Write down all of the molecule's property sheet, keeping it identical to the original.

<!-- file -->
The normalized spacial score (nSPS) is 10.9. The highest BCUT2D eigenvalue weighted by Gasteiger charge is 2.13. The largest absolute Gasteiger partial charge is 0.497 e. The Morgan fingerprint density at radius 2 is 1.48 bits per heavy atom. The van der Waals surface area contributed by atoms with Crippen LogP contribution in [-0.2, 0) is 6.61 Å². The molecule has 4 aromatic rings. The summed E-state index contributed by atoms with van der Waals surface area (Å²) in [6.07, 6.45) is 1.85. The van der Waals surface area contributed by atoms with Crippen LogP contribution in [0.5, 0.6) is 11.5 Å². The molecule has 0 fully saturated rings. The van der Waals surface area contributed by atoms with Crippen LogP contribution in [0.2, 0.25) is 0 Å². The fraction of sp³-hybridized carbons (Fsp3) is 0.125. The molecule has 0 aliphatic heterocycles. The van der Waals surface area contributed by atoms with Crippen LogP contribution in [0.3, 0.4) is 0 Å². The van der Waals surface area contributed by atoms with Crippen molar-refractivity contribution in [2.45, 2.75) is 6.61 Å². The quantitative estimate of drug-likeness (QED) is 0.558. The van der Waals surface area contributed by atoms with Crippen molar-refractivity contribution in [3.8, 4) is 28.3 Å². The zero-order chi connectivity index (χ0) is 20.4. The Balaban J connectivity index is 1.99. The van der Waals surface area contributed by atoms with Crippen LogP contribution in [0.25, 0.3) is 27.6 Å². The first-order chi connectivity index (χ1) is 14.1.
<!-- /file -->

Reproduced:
The normalized spacial score (nSPS) is 10.9. The highest BCUT2D eigenvalue weighted by Gasteiger charge is 2.13. The largest absolute Gasteiger partial charge is 0.497 e. The Morgan fingerprint density at radius 2 is 1.48 bits per heavy atom. The van der Waals surface area contributed by atoms with Crippen LogP contribution in [-0.2, 0) is 6.61 Å². The molecule has 4 aromatic rings. The summed E-state index contributed by atoms with van der Waals surface area (Å²) in [6.07, 6.45) is 1.85. The van der Waals surface area contributed by atoms with Crippen LogP contribution in [0.5, 0.6) is 11.5 Å². The molecule has 0 fully saturated rings. The van der Waals surface area contributed by atoms with Crippen LogP contribution in [0.2, 0.25) is 0 Å². The fraction of sp³-hybridized carbons (Fsp3) is 0.125. The molecule has 0 aliphatic heterocycles. The van der Waals surface area contributed by atoms with Crippen LogP contribution in [0.3, 0.4) is 0 Å². The van der Waals surface area contributed by atoms with Crippen molar-refractivity contribution in [2.45, 2.75) is 6.61 Å². The quantitative estimate of drug-likeness (QED) is 0.558. The van der Waals surface area contributed by atoms with Crippen molar-refractivity contribution in [3.8, 4) is 28.3 Å². The zero-order chi connectivity index (χ0) is 20.4. The Balaban J connectivity index is 1.99. The van der Waals surface area contributed by atoms with Crippen LogP contribution in [0.25, 0.3) is 27.6 Å². The first-order chi connectivity index (χ1) is 14.1.